J. D. Heyes
May 23, 2013
There is a constitutional fight brewing between Kansas, whose current governor is a former federal legislator, and the Obama Administration over the passage of a state law banning federal agents from enforcing national gun control mandates and regulations when all firearms business is conducted between citizens within the state’s boundaries.
Gov. Sam Brownback is pushing against a Justice Department assertion the U.S. Constitution prevents his state from passing such a law. In a letter to the governor April 26, Attorney General Eric Holder essentially said that, regardless of the wording of the Kansas measure, Washington’s authority supersedes it.
“In purporting to override federal law and to criminalize the official acts of federal officers, [the law] directly conflicts with federal law and is therefore unconstitutional,” Holder said. “Federal officers who are responsible for enforcing federal laws and regulations in order to maintain public safety cannot be forced to choose between the risk of a criminal prosecution by a state and the continued performance of their federal duties.”
The Kansas law says “any act, law, treaty, order, rule or regulation of the government of the United States which violates the Second Amendment to the constitution of the United States is null, void and unenforceable in the state of Kansas.”
‘The people have spoken’
In response to Holder, Brownback wrote that the process in which the law was formulated and passed expressed the “sovereign will” of state residents, and that he hoped the attorney general “will see their right to do so.” He further argued that the Kansas law applies only to firearms in the state of Kansas, so they do not fall under the constitutional jurisdiction of the Commerce Clause, a position not supported by legal scholars interviewed by the mainstream media.
“The state is not free to nullify valid federal laws,” Adam Winkler, a constitutional law professor at UCLA and author of a book on gun rights, told the Washington Post. “Federal laws regulating the sale of firearms, even within one state, are clearly constitutional under the Commerce Clause.”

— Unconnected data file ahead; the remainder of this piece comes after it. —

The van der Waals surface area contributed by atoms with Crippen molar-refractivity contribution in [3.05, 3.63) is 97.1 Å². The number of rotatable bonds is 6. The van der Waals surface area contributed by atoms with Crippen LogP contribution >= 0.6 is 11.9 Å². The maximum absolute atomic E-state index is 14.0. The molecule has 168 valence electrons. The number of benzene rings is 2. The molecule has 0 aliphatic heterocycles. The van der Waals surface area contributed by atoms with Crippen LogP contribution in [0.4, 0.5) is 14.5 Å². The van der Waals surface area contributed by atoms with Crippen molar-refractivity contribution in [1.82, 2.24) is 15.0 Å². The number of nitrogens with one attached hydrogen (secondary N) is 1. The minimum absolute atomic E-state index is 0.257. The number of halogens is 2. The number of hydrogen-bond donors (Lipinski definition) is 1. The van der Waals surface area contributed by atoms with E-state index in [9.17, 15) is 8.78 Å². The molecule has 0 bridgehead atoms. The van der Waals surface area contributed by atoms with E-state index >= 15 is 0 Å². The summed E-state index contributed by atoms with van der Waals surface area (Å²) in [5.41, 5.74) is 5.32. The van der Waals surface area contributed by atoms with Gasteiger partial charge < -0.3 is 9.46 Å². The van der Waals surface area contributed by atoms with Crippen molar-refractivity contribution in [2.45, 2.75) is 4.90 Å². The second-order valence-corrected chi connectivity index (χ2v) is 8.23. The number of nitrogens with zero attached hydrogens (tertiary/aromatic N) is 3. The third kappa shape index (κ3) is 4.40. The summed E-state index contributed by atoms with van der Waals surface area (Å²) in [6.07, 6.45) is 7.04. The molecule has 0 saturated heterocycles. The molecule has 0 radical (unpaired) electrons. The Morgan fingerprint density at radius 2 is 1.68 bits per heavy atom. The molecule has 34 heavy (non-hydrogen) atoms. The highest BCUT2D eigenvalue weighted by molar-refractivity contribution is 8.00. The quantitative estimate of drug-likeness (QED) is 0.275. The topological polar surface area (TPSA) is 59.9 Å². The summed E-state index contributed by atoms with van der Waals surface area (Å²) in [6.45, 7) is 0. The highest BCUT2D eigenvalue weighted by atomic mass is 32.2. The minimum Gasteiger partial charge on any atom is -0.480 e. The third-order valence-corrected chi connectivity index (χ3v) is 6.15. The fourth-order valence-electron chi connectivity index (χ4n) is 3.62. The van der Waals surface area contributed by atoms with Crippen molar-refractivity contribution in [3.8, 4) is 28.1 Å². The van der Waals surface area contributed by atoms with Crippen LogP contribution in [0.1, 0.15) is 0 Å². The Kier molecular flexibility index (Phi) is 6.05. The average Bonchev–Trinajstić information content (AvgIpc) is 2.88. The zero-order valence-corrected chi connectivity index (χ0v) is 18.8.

He added that the portion of the Kansas law barring state officials from enforcing federal gun statutes was “on sounder ground,” but the state could not bar federal officials from enforcing them.
The conservative Heritage Foundation put out a report last year called, “Nullification: Unlawful and Unconstitutional,” which concluded that “there is no clause or implied power in either the national or the various state constitutions that enables states to veto federal laws unilaterally.”
Even the libertarian CATO Institute agrees that state officials cannot interfere with federal officials who may be acting to enforce federal gun laws, the Post said.
So, is state sovereignty completely gone when it comes to firearms regulations, even if they are blatantly unconstitutional?
Yes – and no.
Kansas and the Constitution vs. Holder
According to CATO’s dissection of the “nullification question,” here are some answers to key questions:
– Can states refuse to enforce federal laws? In a word, yes. “State officials need not enforce federal laws that the state has determined to be unconstitutional; nor may Congress mandate that states enact specific laws,” says CATO’s chairman, Robert Levy, a constitutional law professor.
– Can states block federal agents from enforcing federal laws? No, they cannot, under most conditions. “[S]tates may not block federal authorities who attempt to enforce a federal law unless a court has held that the law is unconstitutional,” writes Levy.
– Is there any legal liability for citizens of a state whose lawmakers have nullified a federal law? Yes. “[I]ndividuals are not exempt from prosecution by the federal government just because the state where they reside has legalized an activity or pronounced that a federal law is unconstitutional; if convicted, individuals can attempt to vindicate their constitutional rights in court,” says Levy.
As for the Commerce Clause, says Prof. Randy Barnett of Georgetown School of Law, the original intent of the framers was that the federal government had the power to regulate the trade and exchange of goods and transportation between the states, not within them.
Some have argued that application of the clause is far too narrow, but Barnett points out here that, after a thorough examination of the Constitutional Convention records, the Federalist Papers and the ratification debates, he could find no surviving example of the term “Commerce Clause” being used in any broader sense – and certainly not a broader sense to include federal gun statutes that violate the Second Amendment.
We will be following this case carefully.
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This article was posted: Thursday, May 23, 2013 at 10:11 am